The interview is the proper time to discuss hourly or evening rates. Some sitters request a higher rate after midnight. This is also the time to discuss travel arrangements. Does the sitter drive and have a car or does the sitter need to be picked up and returned home?
Paying the babysitter
Babysitter pay rates consider the age and number of children, the age of the babysitter, the type of care expected from the sitter, and the time of day (or night), and whether the sitter drives or not. The distance traveled to the job also dictates the pay rate. For teenagers the base rate is $4.00 to $5.00 an hour for a baby sitter who cares for two children and drives to and from the job. The pay increases with the number of children to perhaps $10.00 an hour for three children.
The going rate varies by geographical location and over time in any one area. Urban rates may range from $3.50 to $10.00 depending on age and experience, the number of children, and the lateness of the hour when the parents return home. In general, fees are higher for younger children.
Parents should leave emergency information for the sitter, most often near the telephone or on the refrigerator, where it can be found easily. The information may include the following:
- 911, as the emergency number to call
- family name, home address, and phone number (Sitters may "blank out" while trying to give this critical information over the telephone to the 911 operator.)
- telephone numbers of the family doctor or pediatrician
- telephone numbers, including cellular phones, for reaching parents
- children's full names and dates of birth
- name, address, and phone numbers of neighbors who have agreed to be on call in case of an emergency and numbers of back-up friends or relative
- time parents are expected to come home
- parents' full names, cell phone or pager numbers
- special activities for children and any food restriction for each child
- child's routine, including approved snacks, toileting habits, bedtime, and comfort objects needed for bedtime
- guidelines for the babysitter's personal behavior, such as personal telephone calls or friends visiting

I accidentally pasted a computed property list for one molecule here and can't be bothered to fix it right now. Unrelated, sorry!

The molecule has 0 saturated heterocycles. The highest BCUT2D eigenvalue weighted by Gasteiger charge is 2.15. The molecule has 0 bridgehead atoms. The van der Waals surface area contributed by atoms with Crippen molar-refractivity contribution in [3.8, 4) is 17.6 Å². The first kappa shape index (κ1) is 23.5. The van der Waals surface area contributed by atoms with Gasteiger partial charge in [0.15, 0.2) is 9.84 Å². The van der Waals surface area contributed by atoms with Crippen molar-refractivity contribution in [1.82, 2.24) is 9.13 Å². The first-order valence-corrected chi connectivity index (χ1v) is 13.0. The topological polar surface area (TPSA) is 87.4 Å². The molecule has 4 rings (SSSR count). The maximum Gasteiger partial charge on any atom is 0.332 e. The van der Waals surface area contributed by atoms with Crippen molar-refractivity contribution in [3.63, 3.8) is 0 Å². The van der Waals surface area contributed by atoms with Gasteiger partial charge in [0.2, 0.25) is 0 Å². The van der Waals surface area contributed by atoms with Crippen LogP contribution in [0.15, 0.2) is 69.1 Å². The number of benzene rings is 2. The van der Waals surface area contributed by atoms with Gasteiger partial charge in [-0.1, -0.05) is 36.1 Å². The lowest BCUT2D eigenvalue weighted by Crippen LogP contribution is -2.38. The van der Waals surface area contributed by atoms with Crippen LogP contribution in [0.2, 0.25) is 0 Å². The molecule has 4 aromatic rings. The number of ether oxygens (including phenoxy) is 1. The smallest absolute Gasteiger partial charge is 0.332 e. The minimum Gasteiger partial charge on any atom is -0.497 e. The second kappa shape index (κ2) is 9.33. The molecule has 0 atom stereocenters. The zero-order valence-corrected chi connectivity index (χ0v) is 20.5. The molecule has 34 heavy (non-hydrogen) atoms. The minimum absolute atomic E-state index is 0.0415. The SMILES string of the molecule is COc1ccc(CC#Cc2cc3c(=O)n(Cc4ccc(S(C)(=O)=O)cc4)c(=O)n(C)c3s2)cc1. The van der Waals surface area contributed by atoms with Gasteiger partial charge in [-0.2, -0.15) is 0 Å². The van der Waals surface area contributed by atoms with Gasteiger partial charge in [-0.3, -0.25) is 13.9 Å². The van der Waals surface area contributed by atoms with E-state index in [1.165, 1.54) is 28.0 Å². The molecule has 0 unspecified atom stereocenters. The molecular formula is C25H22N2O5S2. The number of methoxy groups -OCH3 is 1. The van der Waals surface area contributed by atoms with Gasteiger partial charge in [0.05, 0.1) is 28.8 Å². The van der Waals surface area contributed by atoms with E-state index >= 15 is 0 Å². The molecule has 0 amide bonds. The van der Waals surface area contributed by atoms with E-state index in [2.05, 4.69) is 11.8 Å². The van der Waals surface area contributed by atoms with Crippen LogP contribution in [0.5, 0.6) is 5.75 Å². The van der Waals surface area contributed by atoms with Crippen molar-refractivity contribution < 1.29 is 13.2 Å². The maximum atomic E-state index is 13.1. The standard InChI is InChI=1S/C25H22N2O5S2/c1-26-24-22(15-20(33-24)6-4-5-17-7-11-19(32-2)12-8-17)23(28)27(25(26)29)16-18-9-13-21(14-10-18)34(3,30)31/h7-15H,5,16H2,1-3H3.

- safety and security procedures, such as what to say when answering the telephone and how to secure all doors
Children should be told in advance that their parents are going out and the babysitter will be staying with them. Even if they are initially accepting, it is not unusual for young children to cry when they realize that their parents are leaving. The tears will dry when the parents leave; in response to children's tears, it is useful to minimize the problem and leave happily, assuring young children about the parents' return. The babysitter can use this time to comfort the children. She can distract them by engaging them in conversation or mentioning the next activity.
Parents should plan to stay in the house for at least 15 to 20 minutes after the sitter arrives to give general information about the kids and specific instructions about the home. If the family lives in an apartment building, the parent should point out emergency exits or fire escapes and leave candles and flashlight handy in case of a possible power failure. They should review simple first-aid, where to find bandages and home remedies for bumps or bruises . However, juvenile sitters should not be asked to dispense medications to children.
Sitters should know the household routines, approved television programs, recommended bedtime stories, and bedtime. They should be prepared for behaviors that are problematic, such as temper tantrums . In all, the sitter's job is to keep the children safe and as happy as possible within the guidelines set by the parents.
Certification course —A course of instruction that covers the basics of babysitting; a certificate of accomplishment is given to teenagers who successfully complete the course.
Dayee, Frances S., et al. Babysitting. Danbury, CT: Scholastic Library Publishing, 2001.
Lansky, Vicky. Dear Babysitter Handbook: A Handy Guide for Your Child's Sitter. Reno, Nevada: Group West, 2001.
Murkoff, Heidi, and Sharon Mazel. What to Expect Baby-Sitter's Handbook. New York: Workman Publishing Company, 2004.
Williams, Joseph L., et al. About Babysitting Our Children: A Personalized Information Resource for Your Babysitter. Farmington Hills, MI: Petit Pois, 2000.
Wolf, Jerri L. Redbook's Nannies, Au Paris & Babysitters: How to Find and Keep the Right In-Home Child Care for Your Family. New York: Sterling Publishing Company Inc., 2001.
National Institute on Early Childhood Development and Education. Office of Educational Research and Improvement, U.S. Department of Education, 555 New Jersey Ave, NW Washington, DC 20208. Web site: http://www.ed.gov/offices/OER/ECI.
"A Guide to the Business of Babysitting." University of Illinois Extension. Available online at http://www.urbanext.uiuc.edu/babysitting (accessed December 13, 2004).
Aliene Linwood, RN, DPA